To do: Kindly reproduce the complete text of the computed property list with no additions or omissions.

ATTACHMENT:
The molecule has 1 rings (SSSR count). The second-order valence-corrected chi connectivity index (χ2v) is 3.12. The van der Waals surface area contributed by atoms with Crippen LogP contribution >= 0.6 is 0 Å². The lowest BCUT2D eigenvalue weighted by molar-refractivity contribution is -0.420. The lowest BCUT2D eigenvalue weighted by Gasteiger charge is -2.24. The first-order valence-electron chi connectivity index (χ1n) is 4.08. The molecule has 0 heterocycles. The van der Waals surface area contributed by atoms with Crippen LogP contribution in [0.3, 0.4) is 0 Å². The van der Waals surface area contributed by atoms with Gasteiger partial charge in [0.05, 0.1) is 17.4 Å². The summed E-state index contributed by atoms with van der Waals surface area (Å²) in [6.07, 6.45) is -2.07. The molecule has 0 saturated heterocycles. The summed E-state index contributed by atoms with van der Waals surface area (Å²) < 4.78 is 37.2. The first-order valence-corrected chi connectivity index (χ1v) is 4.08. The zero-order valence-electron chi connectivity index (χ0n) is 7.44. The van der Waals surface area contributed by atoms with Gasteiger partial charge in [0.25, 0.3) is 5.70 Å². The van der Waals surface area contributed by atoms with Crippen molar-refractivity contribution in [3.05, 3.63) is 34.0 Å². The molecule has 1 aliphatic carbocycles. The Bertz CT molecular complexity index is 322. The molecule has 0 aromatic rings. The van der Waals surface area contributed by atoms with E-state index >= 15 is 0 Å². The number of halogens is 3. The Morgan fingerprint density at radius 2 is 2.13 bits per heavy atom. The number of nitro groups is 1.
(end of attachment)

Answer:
The molecule has 1 rings (SSSR count). The second-order valence-corrected chi connectivity index (χ2v) is 3.12. The van der Waals surface area contributed by atoms with Crippen LogP contribution >= 0.6 is 0 Å². The lowest BCUT2D eigenvalue weighted by molar-refractivity contribution is -0.420. The lowest BCUT2D eigenvalue weighted by Gasteiger charge is -2.24. The first-order valence-electron chi connectivity index (χ1n) is 4.08. The molecule has 0 heterocycles. The van der Waals surface area contributed by atoms with Crippen LogP contribution in [0.3, 0.4) is 0 Å². The van der Waals surface area contributed by atoms with Gasteiger partial charge in [0.05, 0.1) is 17.4 Å². The summed E-state index contributed by atoms with van der Waals surface area (Å²) in [6.07, 6.45) is -2.07. The molecule has 0 saturated heterocycles. The summed E-state index contributed by atoms with van der Waals surface area (Å²) < 4.78 is 37.2. The first-order valence-corrected chi connectivity index (χ1v) is 4.08. The zero-order valence-electron chi connectivity index (χ0n) is 7.44. The van der Waals surface area contributed by atoms with Gasteiger partial charge in [0.25, 0.3) is 5.70 Å². The van der Waals surface area contributed by atoms with Crippen molar-refractivity contribution in [3.05, 3.63) is 34.0 Å². The molecule has 1 aliphatic carbocycles. The Bertz CT molecular complexity index is 322. The molecule has 0 aromatic rings. The van der Waals surface area contributed by atoms with E-state index >= 15 is 0 Å². The number of halogens is 3. The Morgan fingerprint density at radius 2 is 2.13 bits per heavy atom. The number of nitro groups is 1.